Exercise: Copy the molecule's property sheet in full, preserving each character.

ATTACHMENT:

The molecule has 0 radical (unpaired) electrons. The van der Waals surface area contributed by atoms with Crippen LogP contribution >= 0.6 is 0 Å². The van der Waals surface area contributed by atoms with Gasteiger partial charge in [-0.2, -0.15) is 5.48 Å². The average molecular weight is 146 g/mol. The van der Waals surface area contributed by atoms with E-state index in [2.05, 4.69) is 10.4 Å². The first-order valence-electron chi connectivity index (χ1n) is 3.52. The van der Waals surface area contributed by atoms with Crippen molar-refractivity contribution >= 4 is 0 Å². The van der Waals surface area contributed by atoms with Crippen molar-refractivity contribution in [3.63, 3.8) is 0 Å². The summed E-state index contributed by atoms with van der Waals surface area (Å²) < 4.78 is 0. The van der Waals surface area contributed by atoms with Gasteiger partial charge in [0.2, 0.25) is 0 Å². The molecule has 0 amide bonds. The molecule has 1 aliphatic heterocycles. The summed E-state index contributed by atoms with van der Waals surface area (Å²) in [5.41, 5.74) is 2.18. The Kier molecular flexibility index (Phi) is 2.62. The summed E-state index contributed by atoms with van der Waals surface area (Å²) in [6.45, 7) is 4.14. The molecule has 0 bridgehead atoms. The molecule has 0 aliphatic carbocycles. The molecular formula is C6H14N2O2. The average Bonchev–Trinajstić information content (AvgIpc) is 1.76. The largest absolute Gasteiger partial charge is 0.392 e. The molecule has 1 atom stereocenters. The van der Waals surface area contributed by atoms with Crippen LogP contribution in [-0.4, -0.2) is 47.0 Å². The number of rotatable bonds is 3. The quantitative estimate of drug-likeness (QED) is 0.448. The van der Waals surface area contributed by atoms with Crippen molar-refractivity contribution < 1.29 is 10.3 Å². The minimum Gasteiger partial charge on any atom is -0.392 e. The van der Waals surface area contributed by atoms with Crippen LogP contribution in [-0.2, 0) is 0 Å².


The molecule has 0 radical (unpaired) electrons. The van der Waals surface area contributed by atoms with Crippen LogP contribution >= 0.6 is 0 Å². The van der Waals surface area contributed by atoms with Gasteiger partial charge in [-0.2, -0.15) is 5.48 Å². The average molecular weight is 146 g/mol. The van der Waals surface area contributed by atoms with E-state index in [2.05, 4.69) is 10.4 Å². The first-order valence-electron chi connectivity index (χ1n) is 3.52. The van der Waals surface area contributed by atoms with Crippen molar-refractivity contribution >= 4 is 0 Å². The van der Waals surface area contributed by atoms with Crippen molar-refractivity contribution in [3.63, 3.8) is 0 Å². The summed E-state index contributed by atoms with van der Waals surface area (Å²) < 4.78 is 0. The van der Waals surface area contributed by atoms with Gasteiger partial charge in [0.2, 0.25) is 0 Å². The molecule has 0 amide bonds. The molecule has 1 aliphatic heterocycles. The summed E-state index contributed by atoms with van der Waals surface area (Å²) in [5.41, 5.74) is 2.18. The Kier molecular flexibility index (Phi) is 2.62. The summed E-state index contributed by atoms with van der Waals surface area (Å²) in [6.45, 7) is 4.14. The molecule has 0 bridgehead atoms. The molecule has 0 aliphatic carbocycles. The molecular formula is C6H14N2O2. The average Bonchev–Trinajstić information content (AvgIpc) is 1.76. The largest absolute Gasteiger partial charge is 0.392 e. The molecule has 1 atom stereocenters. The van der Waals surface area contributed by atoms with Crippen LogP contribution in [-0.4, -0.2) is 47.0 Å². The number of rotatable bonds is 3. The quantitative estimate of drug-likeness (QED) is 0.448. The van der Waals surface area contributed by atoms with Crippen molar-refractivity contribution < 1.29 is 10.3 Å². The minimum Gasteiger partial charge on any atom is -0.392 e. The van der Waals surface area contributed by atoms with Crippen LogP contribution in [-0.2, 0) is 0 Å².